This past weekend, the second annual Trillectro Music Festival took place at the Half Street Fairgrounds in our nation’s capital. The Crew’s very own Greg Whitt and Tinsley attended the event and decided to report back with a handful of observations the two had from the all-day concert/slash happy hour.
Before jumping into their findings, The Smoking Section first wants to show some respect to everyone who came out and had a great time. It wasn’t our event, but the DC to BC conglomerate are friends of the family and it was awesome to see the overwhelming support being extended. From our vantage point, everyone had a great time dancing, drinking, smoking, networking and having mini-college reunions at a concert moonlighting as a day party. And shout out to Lowkey and the lovely Ashley Outrageous taking over hosting duties. Their respective grinds are testaments to the doors that open when mixing together work ethics and magnetic personalities. Low’s LeBron X’s were dope, too.
With those particulars out of the way, however, let’s get down to business.
Photos: Twitter, Instagram
1. “TURN UP!”
This phrase was uttered almost non-stop all day. Between the hosts on both stages, the acts, and their respective hypemen, “turn up” became less a phrase and more a unit of time. I found myself wondering how many turn ups before the next act went on. Still, the sentiment was appropriate. There was a palpable electricity in the crowd fueled by good music, an ample supply of intoxicants, and youthful exuberance.
2. The Fashion
40 oz. Van’s snapbacks topped off the outfits of what seemed like half the reported 15,000 Trillectro attendees. The ambitious New Yorker’s hustle is unknockable, and was on full display couple hundred miles down I-95 in D.C. Also ubiquitous were bucket caps from D.C. streetwear pioneer Madness. Even Wale donned one as he made his surprise appearance. The juxtaposition of New New York and Classic DC was evident in the fashion and overall vibe of the massive event.
3. The Women
Tall. Short. Natural hair. Weaves. Scantily clad. Eclectic. Professional. Young. Old. Beautiful. Thousands of women filled the Half Street Fairgrounds. Charismatic front woman Misun Wojcik drew attention to the stage during her eponymous band’s set, and a pair of writhing dancers garnered stares as bass rattled from the speakers. But the ladies in the crowd were as captivating as any of the performers.
4. The Whole “Fashionably Late” Thing
Truth be told, the line to get in was crazy and something even Modi himself admitted must change as Trillectro grows in popularity and population. On the flip side, getting there at 6 p.m. and complaining about an entry process when the concert has been taking place since noon is a personal scheduling issue. Now, for a person getting off work around that time and wanting to check out the festivities, this doesn’t apply to them. To those who weren’t and simply wanted to make an entrance, check that cool at the Navy Yard metro station right outside.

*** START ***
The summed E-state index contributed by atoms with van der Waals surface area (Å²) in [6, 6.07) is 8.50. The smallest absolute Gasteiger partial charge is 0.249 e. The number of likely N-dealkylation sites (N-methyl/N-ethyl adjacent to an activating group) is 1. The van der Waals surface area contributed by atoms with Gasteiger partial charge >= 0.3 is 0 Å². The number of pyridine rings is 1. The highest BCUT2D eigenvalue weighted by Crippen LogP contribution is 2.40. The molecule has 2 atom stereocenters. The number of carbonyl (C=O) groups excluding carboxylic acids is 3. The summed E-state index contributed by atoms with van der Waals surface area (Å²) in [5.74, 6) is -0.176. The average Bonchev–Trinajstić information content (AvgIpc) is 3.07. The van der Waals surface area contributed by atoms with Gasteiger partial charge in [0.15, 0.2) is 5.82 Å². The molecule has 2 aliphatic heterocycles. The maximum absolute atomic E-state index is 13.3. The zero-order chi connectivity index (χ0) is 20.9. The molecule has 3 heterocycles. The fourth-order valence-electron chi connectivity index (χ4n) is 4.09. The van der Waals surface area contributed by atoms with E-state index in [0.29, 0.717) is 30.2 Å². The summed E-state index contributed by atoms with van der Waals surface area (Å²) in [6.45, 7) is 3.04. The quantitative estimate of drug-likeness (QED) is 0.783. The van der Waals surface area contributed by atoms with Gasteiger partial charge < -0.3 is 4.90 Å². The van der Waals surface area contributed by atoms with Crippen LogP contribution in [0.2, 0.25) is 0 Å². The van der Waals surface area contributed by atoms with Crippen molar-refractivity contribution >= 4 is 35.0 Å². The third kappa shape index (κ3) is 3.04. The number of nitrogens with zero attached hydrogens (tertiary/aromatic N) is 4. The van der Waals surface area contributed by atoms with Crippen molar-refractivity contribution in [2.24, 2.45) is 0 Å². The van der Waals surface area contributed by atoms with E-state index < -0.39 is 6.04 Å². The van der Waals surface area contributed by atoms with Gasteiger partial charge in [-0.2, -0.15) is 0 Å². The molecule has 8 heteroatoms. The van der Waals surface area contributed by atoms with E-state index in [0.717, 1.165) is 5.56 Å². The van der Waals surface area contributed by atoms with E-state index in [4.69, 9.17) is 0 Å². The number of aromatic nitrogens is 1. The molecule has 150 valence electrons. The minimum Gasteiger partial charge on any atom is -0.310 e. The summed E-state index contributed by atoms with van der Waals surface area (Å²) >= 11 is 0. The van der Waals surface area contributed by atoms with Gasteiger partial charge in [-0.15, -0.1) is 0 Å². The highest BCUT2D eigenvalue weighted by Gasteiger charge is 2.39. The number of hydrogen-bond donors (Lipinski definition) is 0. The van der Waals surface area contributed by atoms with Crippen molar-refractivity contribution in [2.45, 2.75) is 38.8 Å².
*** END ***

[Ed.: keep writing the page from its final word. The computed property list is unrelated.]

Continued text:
5. The Actual Music
All these slides and we’ve yet to talk about the main reason we were all there in the first place – the artists. The cool thing about the event being all is that you’re able to actually chop it up with artists who perform earlier on. They may not have the name value as say a Wale or A$AP Ferg, but they’re more than willing to speak to whoever steps to them. Shy Glizzy stayed hours after his set ended taking in the other acts and chopping it up with fans.
It’s also great to take demos because they’re passed around like communion offerings. Ninety-percent are likely forgettable, but there’s always the chance there’s that one diamond in the rough. That’s how we discovered who Grande Marshall was last year.
Also, while he wasn’t there, at times it felt as if a Future concert was taking place. Between acts, whenever the DJ would spin any song with Future, the crowd literally went batshit crazy. These were backpackers, goons, white, black, Asian, it didn’t matter. Everyone was drunk, getting high and rapping “Chosen One” or “Same Damn Time” at the top of their lungs. In Greg’s words just watching the reactions of people, “Don’t talk to me about how Slim’s music is horrible if you can’t appreciate seeing it in a setting like this.” And speaking of crowd reactions, A$AP Ferg’s “Work” and “Shabba” may have edged out Wale’s “Clappers To The Front” for loudest moment of the evening.
6. President Obama, RG3, Modi
That’s the hierarchy of powerful Black men in The District these days. But seriously though, he’ll never admit this because he’s that much of a humble guy and the team he’s apart of truly put in an obscene amount of work, but Modi truly is most important tastemakers/cultural influencers/whatever they’re called these days that D.C. has to offer.
Bonus: Yep, while he wasn’t actually at Trillectro to our knowledge, the Vine Gawd, Terio, was in D.C. God only knows what would’ve happened had he graced the stage. It would’ve been the biggest rockstar-like moment in D.C. since the Obamas Diddy-bopped down Pennsylvania Avenue following the 2009 inauguration.
In all seriousness, there might be no kid in America more anxious to return to school than Young Terio. He’s not even having fun with the attention anymore. His reaction – or lack thereof – from a now-deleted Vine recorded in a hotel hallway while doing his routine spoke volumes. Someone on Twitter said the look in lil’ man’s eyes resembled that of a circus bear forced to ride a unicycle night-in and night-out and that it was Terio’s Unsung, which is 150% accurate. While the original videos were funny, the act has run its course and you get the feeling no one wants this trend to die more than Terio himself.
Only Bunny Colvin or Uncle Phil make this right.